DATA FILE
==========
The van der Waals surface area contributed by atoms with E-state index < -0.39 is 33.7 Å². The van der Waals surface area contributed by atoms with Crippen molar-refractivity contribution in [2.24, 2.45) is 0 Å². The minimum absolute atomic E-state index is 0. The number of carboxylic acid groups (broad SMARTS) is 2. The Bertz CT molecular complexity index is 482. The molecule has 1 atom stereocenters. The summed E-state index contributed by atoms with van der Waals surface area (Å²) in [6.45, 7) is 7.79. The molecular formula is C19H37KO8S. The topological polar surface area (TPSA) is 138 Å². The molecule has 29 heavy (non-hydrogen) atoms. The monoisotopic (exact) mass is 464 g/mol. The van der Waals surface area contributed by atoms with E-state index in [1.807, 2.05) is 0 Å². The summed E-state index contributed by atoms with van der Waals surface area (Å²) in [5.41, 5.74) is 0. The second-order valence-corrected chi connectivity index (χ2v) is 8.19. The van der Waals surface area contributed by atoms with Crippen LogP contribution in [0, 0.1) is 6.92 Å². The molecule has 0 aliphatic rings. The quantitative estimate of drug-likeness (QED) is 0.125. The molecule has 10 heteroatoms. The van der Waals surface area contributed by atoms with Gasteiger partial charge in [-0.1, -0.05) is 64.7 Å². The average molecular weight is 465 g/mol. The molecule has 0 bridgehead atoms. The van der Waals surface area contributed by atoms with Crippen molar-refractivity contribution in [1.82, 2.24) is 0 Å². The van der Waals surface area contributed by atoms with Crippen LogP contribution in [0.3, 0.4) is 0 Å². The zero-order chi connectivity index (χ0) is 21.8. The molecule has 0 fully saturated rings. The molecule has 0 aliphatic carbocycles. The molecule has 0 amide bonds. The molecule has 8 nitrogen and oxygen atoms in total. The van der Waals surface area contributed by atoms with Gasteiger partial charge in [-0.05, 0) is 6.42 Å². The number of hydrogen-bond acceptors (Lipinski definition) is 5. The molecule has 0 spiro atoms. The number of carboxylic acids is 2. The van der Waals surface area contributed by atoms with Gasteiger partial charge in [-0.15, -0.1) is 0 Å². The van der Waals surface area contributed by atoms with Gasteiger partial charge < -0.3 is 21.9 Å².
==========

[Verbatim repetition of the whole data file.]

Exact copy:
The van der Waals surface area contributed by atoms with E-state index < -0.39 is 33.7 Å². The van der Waals surface area contributed by atoms with Crippen molar-refractivity contribution in [2.24, 2.45) is 0 Å². The minimum absolute atomic E-state index is 0. The number of carboxylic acid groups (broad SMARTS) is 2. The Bertz CT molecular complexity index is 482. The molecule has 1 atom stereocenters. The summed E-state index contributed by atoms with van der Waals surface area (Å²) in [6.45, 7) is 7.79. The molecular formula is C19H37KO8S. The topological polar surface area (TPSA) is 138 Å². The molecule has 29 heavy (non-hydrogen) atoms. The monoisotopic (exact) mass is 464 g/mol. The van der Waals surface area contributed by atoms with E-state index in [1.807, 2.05) is 0 Å². The summed E-state index contributed by atoms with van der Waals surface area (Å²) in [5.41, 5.74) is 0. The second-order valence-corrected chi connectivity index (χ2v) is 8.19. The van der Waals surface area contributed by atoms with Crippen LogP contribution in [0, 0.1) is 6.92 Å². The molecule has 0 aliphatic rings. The quantitative estimate of drug-likeness (QED) is 0.125. The molecule has 10 heteroatoms. The van der Waals surface area contributed by atoms with Gasteiger partial charge in [-0.1, -0.05) is 64.7 Å². The average molecular weight is 465 g/mol. The molecule has 0 bridgehead atoms. The van der Waals surface area contributed by atoms with Crippen molar-refractivity contribution in [1.82, 2.24) is 0 Å². The van der Waals surface area contributed by atoms with Crippen LogP contribution in [0.3, 0.4) is 0 Å². The zero-order chi connectivity index (χ0) is 21.8. The molecule has 0 fully saturated rings. The molecule has 0 aliphatic carbocycles. The molecule has 0 amide bonds. The molecule has 8 nitrogen and oxygen atoms in total. The van der Waals surface area contributed by atoms with Gasteiger partial charge in [-0.05, 0) is 6.42 Å². The number of hydrogen-bond acceptors (Lipinski definition) is 5. The molecule has 0 spiro atoms. The number of carboxylic acids is 2. The van der Waals surface area contributed by atoms with Gasteiger partial charge in [-0.15, -0.1) is 0 Å². The van der Waals surface area contributed by atoms with Gasteiger partial charge < -0.3 is 21.9 Å².